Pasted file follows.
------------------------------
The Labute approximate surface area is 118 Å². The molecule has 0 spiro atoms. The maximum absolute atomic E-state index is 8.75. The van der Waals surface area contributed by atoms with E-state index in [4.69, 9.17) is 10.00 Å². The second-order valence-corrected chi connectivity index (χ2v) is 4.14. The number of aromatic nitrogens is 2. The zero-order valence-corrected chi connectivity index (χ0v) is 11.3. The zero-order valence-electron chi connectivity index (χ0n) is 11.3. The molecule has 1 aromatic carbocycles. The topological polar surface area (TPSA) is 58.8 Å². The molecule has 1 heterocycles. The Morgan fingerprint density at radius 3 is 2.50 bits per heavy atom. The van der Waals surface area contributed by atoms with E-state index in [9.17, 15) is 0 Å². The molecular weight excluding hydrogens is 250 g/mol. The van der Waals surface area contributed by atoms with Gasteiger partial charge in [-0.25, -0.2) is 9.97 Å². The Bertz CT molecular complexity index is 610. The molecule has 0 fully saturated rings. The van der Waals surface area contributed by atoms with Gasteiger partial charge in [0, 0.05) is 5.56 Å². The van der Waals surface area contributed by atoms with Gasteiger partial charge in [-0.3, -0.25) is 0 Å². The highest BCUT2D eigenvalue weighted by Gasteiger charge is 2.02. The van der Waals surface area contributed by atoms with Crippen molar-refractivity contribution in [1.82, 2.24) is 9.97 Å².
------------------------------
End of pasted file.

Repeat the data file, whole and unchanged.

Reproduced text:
The Labute approximate surface area is 118 Å². The molecule has 0 spiro atoms. The maximum absolute atomic E-state index is 8.75. The van der Waals surface area contributed by atoms with E-state index in [4.69, 9.17) is 10.00 Å². The second-order valence-corrected chi connectivity index (χ2v) is 4.14. The number of aromatic nitrogens is 2. The zero-order valence-corrected chi connectivity index (χ0v) is 11.3. The zero-order valence-electron chi connectivity index (χ0n) is 11.3. The molecule has 1 aromatic carbocycles. The topological polar surface area (TPSA) is 58.8 Å². The molecule has 1 heterocycles. The Morgan fingerprint density at radius 3 is 2.50 bits per heavy atom. The van der Waals surface area contributed by atoms with E-state index in [9.17, 15) is 0 Å². The molecular weight excluding hydrogens is 250 g/mol. The van der Waals surface area contributed by atoms with Gasteiger partial charge in [-0.25, -0.2) is 9.97 Å². The Bertz CT molecular complexity index is 610. The molecule has 0 fully saturated rings. The van der Waals surface area contributed by atoms with Gasteiger partial charge in [0, 0.05) is 5.56 Å². The van der Waals surface area contributed by atoms with Gasteiger partial charge in [-0.3, -0.25) is 0 Å². The highest BCUT2D eigenvalue weighted by Gasteiger charge is 2.02. The van der Waals surface area contributed by atoms with Crippen molar-refractivity contribution in [1.82, 2.24) is 9.97 Å².